By Alex Lippa
---- — Following the release of the latest MCAS scores, Superintendent James Scully insisted several schools in the district need to improve considerably.
Scully said test scores at the Consentino and Whittier middle schools were “unsatisfactory” and that the math program at Haverhill High School needs to be overhauled.
“Both schools somehow lost focus of what their focus should have been,” Scully said of Consentino and Whittier. “Both schools, from the principal on down to the rest of the staff, need to take a hard look of what’s going on there.”
The two middle schools suffered significant declines compared to their numbers in 2011. Scully said both schools’ teaching methods will be examined. He pointed to the Nettle, Golden Hill and Pentucket Lake schools as ones that have been able to improve their scores following disappointing results in previous years.
“They had a handle on each and every student that was failing,” Scully said. “If you don’t know what the children are doing each and every day, that’s where they’re failing. It has to start with the administration. Our job is to provide tools for people to do it (improve MCAS scores) and we’ve done it and there is no excuse today for failure.’’
The state released MCAS scores last week. State law requires that public school students pass the test to graduate from high school.
Scully also was disappointed with the MCAS math results at Haverhill High. Ninety-seven percent of the school’s grade 10 students passed the MCAS math section in 2011, compared to 94 percent this year. He said the entire math program at Haverhill High needs a careful review.
“Too many students are not showing the success that they are very capable of,” he said.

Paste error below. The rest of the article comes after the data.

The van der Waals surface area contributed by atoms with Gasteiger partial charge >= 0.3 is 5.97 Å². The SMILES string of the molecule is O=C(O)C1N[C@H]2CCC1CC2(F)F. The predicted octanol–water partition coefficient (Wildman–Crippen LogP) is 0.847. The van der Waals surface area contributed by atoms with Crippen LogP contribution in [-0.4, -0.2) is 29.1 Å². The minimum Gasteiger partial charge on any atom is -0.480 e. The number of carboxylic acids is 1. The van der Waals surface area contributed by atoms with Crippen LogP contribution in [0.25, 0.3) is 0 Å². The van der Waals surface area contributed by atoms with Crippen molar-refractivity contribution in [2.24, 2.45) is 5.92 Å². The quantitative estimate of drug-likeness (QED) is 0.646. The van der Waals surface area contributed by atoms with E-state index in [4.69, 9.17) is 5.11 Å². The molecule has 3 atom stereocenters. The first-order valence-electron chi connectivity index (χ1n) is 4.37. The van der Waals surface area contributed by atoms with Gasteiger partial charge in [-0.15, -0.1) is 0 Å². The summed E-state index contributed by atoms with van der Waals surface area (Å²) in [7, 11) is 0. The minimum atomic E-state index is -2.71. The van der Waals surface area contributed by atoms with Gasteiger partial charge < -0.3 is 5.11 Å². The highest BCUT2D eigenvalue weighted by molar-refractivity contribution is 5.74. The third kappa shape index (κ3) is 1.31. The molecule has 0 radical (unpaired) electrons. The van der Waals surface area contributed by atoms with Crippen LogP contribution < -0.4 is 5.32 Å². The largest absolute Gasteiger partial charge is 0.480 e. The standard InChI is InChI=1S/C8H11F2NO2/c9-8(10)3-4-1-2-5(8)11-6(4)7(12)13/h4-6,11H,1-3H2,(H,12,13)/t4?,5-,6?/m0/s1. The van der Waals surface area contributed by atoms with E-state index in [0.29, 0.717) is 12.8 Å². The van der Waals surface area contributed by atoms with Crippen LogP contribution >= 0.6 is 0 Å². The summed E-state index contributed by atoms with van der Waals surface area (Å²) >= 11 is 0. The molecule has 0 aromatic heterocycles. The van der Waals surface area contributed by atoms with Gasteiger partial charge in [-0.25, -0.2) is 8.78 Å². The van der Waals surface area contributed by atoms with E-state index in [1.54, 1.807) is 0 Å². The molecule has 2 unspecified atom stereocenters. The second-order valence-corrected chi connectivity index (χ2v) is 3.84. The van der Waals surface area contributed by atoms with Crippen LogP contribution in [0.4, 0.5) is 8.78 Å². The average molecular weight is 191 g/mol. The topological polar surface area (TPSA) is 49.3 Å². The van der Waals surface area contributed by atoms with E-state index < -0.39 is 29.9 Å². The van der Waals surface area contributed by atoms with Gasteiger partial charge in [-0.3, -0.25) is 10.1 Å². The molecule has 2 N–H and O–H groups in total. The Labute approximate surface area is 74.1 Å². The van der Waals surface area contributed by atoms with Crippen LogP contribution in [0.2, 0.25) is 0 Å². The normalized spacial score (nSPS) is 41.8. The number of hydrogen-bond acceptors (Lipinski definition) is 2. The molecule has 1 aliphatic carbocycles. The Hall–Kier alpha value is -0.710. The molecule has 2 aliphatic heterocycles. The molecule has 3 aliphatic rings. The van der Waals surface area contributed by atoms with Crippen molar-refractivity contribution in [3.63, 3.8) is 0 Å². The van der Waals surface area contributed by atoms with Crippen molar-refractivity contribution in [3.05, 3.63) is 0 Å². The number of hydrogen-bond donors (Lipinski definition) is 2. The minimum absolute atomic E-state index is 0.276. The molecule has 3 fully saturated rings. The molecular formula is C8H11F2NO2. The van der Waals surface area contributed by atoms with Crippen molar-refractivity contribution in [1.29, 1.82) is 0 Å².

Scully pointed to a lack of continuity between curriculum at different schools. He said the math programs in kindergarten-through-grade-five schools have been revamped so that students have the same text books. He said he would like to see the rest of the district follow suit.
“It has been a major concern ... and now we are trying to rectify it,” Scully said. “It will take a few years to make it happen.”
Scully noted that the system has focused on what he calls target instruction, which provides extra help to children who are failing. Schools have added tutoring before and after school, but money for that is not coming out of the school budget.
“All of these tutoring programs are not out of city dollars,” Scully said. “We don’t have money in the budget for that. We are seeking grants.
“We are not given financial resources that other communities have had,’’ he said. “We have done it all on our own (through) grants.”
While the negatives of the MCAS results did stand out for Scully, there were also some positives he highlighted. Districtwide, there were more improvements than declines and minority test scores, which have been a focus in recent years, also improved.
“We are continuing to improve in areas,’’ he said. “You can see the increase in English (scores). We were way behind and we have completely reversed that. The same goes for special education and for the Hispanic population. These subgroups have been our challenge.”